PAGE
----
In such cases, auto ancillaries have the cushion to adapt if EVs don't pick up.

In my view, the best way to play EVs without playing EVs is playing the auto ancillary companies supplying to EV players.

When the industry picks up steam, only then consider the OEMs.

I believe, in life and in the stock market, every opportunity should be evaluated by giving more weightage to downside risks rather than upside potential.

In the current euphoric market, this should be your golden rule.

Warm regards,

Aditya Vora
Aditya Vora
Research Analyst, Hidden Treasure

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4 Responses to "How to Play the EV Story without Actually Playing the EV Story"

R Doshi

Sep 10, 2021

your view at a macro level is true but your talk on backing ancillaries that supply to EV OEMs is itself caught in a wrong logic. If the volumes in EV space are less and do not provide ability to predict winners since economies of scale are not present, how is that you have ability to predict that a auto ancillary will do better when the OEM to whom it is supplying not having economies of scale?

It is better to have a consistent logic to back the ancillary if the same logic is not applicable to the OEM to whom these ancillaries will be supplying.

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P S Rao

Aug 20, 2021

Dear Aditya Vora,

Can you collect total number of vehicles on road in India, how many are expected to be road worthy approximately. Then, compare with annual demand every year for new vehicles. From this insight, we can arrive at demand for auto parts of non-Electric vehicles. Then assess intrinsic value of each company.

Just go and ask for new battery replacement for any 4-year old mobile of yours. I swear that you will not get. So what do you do? Buy a new mobile. You will reinforce your buying decision with additional features like internal memory and RAM. The additional requirement for RAM and internal memory stems from the fact that the apps are made bulky (in the name of features), system software is made bulky(in the name of sturdiness and security) so that they are always resource thristy.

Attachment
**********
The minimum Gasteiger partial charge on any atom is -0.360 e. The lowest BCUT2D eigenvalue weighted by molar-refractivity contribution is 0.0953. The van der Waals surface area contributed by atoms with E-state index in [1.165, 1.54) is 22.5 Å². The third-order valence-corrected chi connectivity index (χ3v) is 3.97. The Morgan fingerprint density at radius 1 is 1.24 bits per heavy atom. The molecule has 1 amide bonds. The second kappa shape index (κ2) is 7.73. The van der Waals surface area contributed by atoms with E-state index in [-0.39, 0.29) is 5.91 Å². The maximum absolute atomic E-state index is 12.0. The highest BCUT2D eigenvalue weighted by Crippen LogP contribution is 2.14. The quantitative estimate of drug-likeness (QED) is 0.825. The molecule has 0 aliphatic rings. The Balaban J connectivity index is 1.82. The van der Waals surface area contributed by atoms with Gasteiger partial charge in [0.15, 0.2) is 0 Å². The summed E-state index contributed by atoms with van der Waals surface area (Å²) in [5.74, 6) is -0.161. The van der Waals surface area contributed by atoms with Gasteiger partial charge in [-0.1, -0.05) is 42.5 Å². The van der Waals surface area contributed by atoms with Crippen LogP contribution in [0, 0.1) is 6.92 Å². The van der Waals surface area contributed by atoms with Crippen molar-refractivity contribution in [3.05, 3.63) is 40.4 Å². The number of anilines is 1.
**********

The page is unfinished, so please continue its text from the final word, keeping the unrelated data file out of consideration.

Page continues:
Just close your eyes and think. Are you prepared to change your EV scooter, with the same Zeal and without blinking an eye every four years , as you change your mobile? What would be your calculations if you were to change EV every four years? I am sure you won't. We are misers when it comes to buying EVs and essentials.

Did you notice that the battery in your mobile discharges faster after 2 years. Then the mileage per charge goes down drastically. Where is this incorporated in your calculation for EVs?

Did you take into consideration that though the claim a certain mileage per charge and this may be under certain test conditions (as is for other than EVs). But the important thing to note is that calculations will go wrong badly for EVs than others if the actual mileage is lower than claimed.

To confirm my claims, just go to any EV owner who has already operated more than 2 years and then sit and recalculate.

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Pankaj Mahidhar

Aug 18, 2021

I have hardly read anywhere that the EV market is not growing rapidly because of exorbitant prices charged by companies under the garb of economies of scale.

Electric vehicles have 20% moving parts compared to a regular combustion vehicle. Except batteries cost a little more but these are going to go down sooner than later. The companies are not taking the risks required to push the scales.

I believe ideally a quality two wheeler should not cost more than 50K which are today prices at 100 to 150K. Electronics is so cheap but the startups and large companies show a few electronic enhancements as something dramatic but same and much more is available in a very ordinary phones of today.

I was expecting Ola to price it's scooter near 50K with such huge production capacity but I think it is trying to encash the small pockets of enthusiastic environment friendly prospects.

Avoiding Chinese products is fine but there is no harm in adapting Chinese thinking in pricing policies.

It may be a long time India actually succeeds in self dependency because our companies are so accustomed to do business tweaking and influencing government policies that competitive business practices may take decade/s to adapt.

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MITESH J SHAH

Aug 18, 2021

Dear Aditya Vora,

I would be really , really great if all stories are covered with LIVE examples.This stories wud not mean anything unless backed by real examples. GYAN toh sahi hai par sirf GYAN se PAISA NAHIN Banega Na ???